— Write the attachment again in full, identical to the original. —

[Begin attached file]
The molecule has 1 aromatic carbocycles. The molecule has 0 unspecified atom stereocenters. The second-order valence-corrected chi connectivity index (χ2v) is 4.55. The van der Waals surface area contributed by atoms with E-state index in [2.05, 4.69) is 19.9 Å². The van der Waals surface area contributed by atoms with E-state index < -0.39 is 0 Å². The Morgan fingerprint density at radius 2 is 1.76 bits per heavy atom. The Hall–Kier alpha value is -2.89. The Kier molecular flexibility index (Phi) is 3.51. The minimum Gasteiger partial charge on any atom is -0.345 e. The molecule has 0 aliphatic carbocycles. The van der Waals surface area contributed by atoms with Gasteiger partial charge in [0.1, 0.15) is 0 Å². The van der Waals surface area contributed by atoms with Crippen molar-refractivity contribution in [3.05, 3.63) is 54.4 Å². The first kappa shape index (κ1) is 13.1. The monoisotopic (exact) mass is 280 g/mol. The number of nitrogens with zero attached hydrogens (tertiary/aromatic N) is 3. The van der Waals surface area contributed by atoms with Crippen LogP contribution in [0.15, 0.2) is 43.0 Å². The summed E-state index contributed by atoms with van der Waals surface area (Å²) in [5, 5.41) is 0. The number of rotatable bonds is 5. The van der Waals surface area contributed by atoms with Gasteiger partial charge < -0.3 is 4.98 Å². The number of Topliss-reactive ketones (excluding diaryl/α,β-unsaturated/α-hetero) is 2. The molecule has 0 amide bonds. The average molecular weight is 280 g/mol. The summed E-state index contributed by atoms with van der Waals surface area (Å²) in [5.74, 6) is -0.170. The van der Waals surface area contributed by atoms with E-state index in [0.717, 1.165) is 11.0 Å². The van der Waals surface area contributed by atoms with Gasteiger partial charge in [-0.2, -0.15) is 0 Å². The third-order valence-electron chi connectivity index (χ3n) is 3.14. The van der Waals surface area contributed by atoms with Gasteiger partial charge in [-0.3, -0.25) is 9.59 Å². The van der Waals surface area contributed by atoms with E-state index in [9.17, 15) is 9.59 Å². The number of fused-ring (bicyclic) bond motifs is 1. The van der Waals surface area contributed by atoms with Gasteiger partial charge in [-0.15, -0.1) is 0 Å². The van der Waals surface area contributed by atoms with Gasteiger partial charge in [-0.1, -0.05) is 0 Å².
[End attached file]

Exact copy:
The molecule has 1 aromatic carbocycles. The molecule has 0 unspecified atom stereocenters. The second-order valence-corrected chi connectivity index (χ2v) is 4.55. The van der Waals surface area contributed by atoms with E-state index in [2.05, 4.69) is 19.9 Å². The van der Waals surface area contributed by atoms with E-state index < -0.39 is 0 Å². The Morgan fingerprint density at radius 2 is 1.76 bits per heavy atom. The Hall–Kier alpha value is -2.89. The Kier molecular flexibility index (Phi) is 3.51. The minimum Gasteiger partial charge on any atom is -0.345 e. The molecule has 0 aliphatic carbocycles. The van der Waals surface area contributed by atoms with Gasteiger partial charge in [0.1, 0.15) is 0 Å². The van der Waals surface area contributed by atoms with Crippen molar-refractivity contribution in [3.05, 3.63) is 54.4 Å². The first kappa shape index (κ1) is 13.1. The monoisotopic (exact) mass is 280 g/mol. The number of nitrogens with zero attached hydrogens (tertiary/aromatic N) is 3. The van der Waals surface area contributed by atoms with Crippen LogP contribution in [0.15, 0.2) is 43.0 Å². The summed E-state index contributed by atoms with van der Waals surface area (Å²) in [5, 5.41) is 0. The number of rotatable bonds is 5. The van der Waals surface area contributed by atoms with Gasteiger partial charge < -0.3 is 4.98 Å². The number of Topliss-reactive ketones (excluding diaryl/α,β-unsaturated/α-hetero) is 2. The molecule has 0 amide bonds. The average molecular weight is 280 g/mol. The summed E-state index contributed by atoms with van der Waals surface area (Å²) in [5.74, 6) is -0.170. The van der Waals surface area contributed by atoms with E-state index in [0.717, 1.165) is 11.0 Å². The van der Waals surface area contributed by atoms with Gasteiger partial charge in [-0.2, -0.15) is 0 Å². The third-order valence-electron chi connectivity index (χ3n) is 3.14. The van der Waals surface area contributed by atoms with Gasteiger partial charge in [-0.3, -0.25) is 9.59 Å². The van der Waals surface area contributed by atoms with E-state index in [9.17, 15) is 9.59 Å². The number of fused-ring (bicyclic) bond motifs is 1. The van der Waals surface area contributed by atoms with Gasteiger partial charge in [-0.15, -0.1) is 0 Å². The van der Waals surface area contributed by atoms with Gasteiger partial charge in [-0.1, -0.05) is 0 Å².